The world is poorly designed. But copying nature helps.

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Biomimicry design, explained with 99% Invisible. Check them out here: https://99percentinvisible.org/ Subscribe to our channel here: http://goo.gl/0bsAjO Japan’s Shinkansen doesn’t look like your typical train. With its long and pointed nose, it can reach top speeds up to 150–200 miles per hour. It didn’t always look like this. Earlier models were rounder and louder, often suffering from the phenomenon of "tunnel boom," where deafening compressed air would rush out of a tunnel after a train rushed in. But a moment of inspiration from engineer and birdwatcher Eiji Nakatsu led the system to be redesigned based on the aerodynamics of three species of birds. Nakatsu’s case is a fascinating example of biomimicry, the design movement pioneered by biologist and writer Janine Benyus. She's a co-founder of the Biomimicry Institute, a non-profit encouraging creators to discover how big challenges in design, engineering, and sustainability have often already been solved through 3.8 billion years of evolution on earth. We just have to go out and find them. This is one of a series of videos we're launching in partnership with 99% Invisible, an awesome podcast about design. 99% Invisible is a member of http://Radiotopia.fm Additional imagery from the Biodiversity Heritage Library: https://www.flickr.com/photos/biodivlibrary/ Vox.com is a news website that helps you cut through the noise and understand what's really driving the events in the headlines. Check out http://www.vox.com to get up to speed on everything from Kurdistan to the Kim Kardashian app. Check out our full video catalog: http://goo.gl/IZONyE Follow Vox on Twitter: http://goo.gl/XFrZ5H Or on Facebook: http://goo.gl/U2g06o

Pigeons are gross. They're also wildly underrated.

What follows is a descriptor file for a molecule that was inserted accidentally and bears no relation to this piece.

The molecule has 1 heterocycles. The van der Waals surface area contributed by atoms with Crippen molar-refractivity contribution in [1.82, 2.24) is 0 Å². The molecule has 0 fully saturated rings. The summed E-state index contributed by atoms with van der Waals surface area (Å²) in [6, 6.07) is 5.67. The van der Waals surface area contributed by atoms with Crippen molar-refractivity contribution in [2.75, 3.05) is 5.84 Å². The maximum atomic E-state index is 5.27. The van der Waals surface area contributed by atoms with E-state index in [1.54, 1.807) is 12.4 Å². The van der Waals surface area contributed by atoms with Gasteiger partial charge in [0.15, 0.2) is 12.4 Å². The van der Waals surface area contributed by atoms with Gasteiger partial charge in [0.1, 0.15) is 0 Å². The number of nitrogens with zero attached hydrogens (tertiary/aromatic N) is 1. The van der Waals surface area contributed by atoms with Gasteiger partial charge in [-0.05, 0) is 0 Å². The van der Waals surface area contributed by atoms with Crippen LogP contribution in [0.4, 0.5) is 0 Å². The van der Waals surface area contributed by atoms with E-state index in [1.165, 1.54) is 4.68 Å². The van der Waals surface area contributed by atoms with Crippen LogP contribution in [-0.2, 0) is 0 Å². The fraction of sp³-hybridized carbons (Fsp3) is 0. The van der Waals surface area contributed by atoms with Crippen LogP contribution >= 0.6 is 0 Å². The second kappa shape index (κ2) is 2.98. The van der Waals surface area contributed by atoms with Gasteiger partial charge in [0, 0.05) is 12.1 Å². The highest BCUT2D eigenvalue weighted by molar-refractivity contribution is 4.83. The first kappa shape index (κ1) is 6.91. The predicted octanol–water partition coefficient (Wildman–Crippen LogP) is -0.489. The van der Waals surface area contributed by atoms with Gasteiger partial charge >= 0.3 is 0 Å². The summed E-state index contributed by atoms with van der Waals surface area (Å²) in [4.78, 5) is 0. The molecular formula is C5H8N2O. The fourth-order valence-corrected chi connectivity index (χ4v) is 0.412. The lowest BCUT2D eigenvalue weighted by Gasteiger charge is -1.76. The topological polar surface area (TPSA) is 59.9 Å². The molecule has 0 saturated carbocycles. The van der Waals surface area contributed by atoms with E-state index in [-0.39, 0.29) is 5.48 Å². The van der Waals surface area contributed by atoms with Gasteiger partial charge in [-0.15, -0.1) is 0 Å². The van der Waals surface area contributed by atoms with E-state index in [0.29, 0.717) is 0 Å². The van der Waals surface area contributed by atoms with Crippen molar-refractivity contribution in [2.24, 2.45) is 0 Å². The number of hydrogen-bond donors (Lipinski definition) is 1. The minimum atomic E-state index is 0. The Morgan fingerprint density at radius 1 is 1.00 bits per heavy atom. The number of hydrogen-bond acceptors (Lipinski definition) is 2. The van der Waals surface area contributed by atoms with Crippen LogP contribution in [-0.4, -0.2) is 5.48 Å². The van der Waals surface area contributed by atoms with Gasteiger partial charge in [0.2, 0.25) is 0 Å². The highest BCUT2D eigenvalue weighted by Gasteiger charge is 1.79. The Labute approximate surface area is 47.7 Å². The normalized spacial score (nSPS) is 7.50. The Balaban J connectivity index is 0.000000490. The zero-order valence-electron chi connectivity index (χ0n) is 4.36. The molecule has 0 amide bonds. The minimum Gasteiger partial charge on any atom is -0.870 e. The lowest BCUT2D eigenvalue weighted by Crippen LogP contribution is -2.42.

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This video will change the way you look at pigeons. Subscribe to our channel! http://goo.gl/0bsAjO Sources: Superdove: How the Pigeon took Manhattan... and the World http://www.amazon.com/Superdove-Pigeon-Took-Manhattan-World/dp/0061259160 Pigeons: The Fascinating Saga of the World's Most Revered and Reviled Bird http://www.amazon.com/Pigeons-Fascinating-Worlds-Revered-Reviled/dp/0802143288/ref=sr_1_1 Simon de Kruijf https://www.youtube.com/watch?v=yHucNka_v64 F Alzheimers https://www.youtube.com/watch?v=c7vuU4R9Nj4 Mike McKenzie https://www.youtube.com/watch?v=Rn55q7zE7Zc NYU Local https://vimeo.com/49680488 B.F. Skinner Foundation https://www.youtube.com/channel/UC-cO_UIkJYUacckkE7LPwTA Archive.org https://archive.org/details/Betty_Boop_Training_Pigeons_1936 https://archive.org/details/FB-32 justwalkiniam https://www.youtube.com/watch?v=T2_FARacbU0 NTDTV https://www.youtube.com/watch?v=zsnUXY2EWXI ocdoves https://www.youtube.com/user/ocdoves Project Sea Hunt http://www.uscg.mil/history/articles/PigeonSARProject.asp MrWizardStudios https://www.youtube.com/watch?v=uOkpvEZ-p2k The Tom Lehrer Wisdom Channel https://www.youtube.com/watch?v=yhuMLpdnOjY Vox.com is a news website that helps you cut through the noise and understand what's really driving the events in the headlines. Check out http://www.vox.com to get up to speed on everything from Kurdistan to the Kim Kardashian app. Check out our full video catalog: http://goo.gl/IZONyE Follow Vox on Twitter: http://goo.gl/XFrZ5H Or on Facebook: http://goo.gl/U2g06o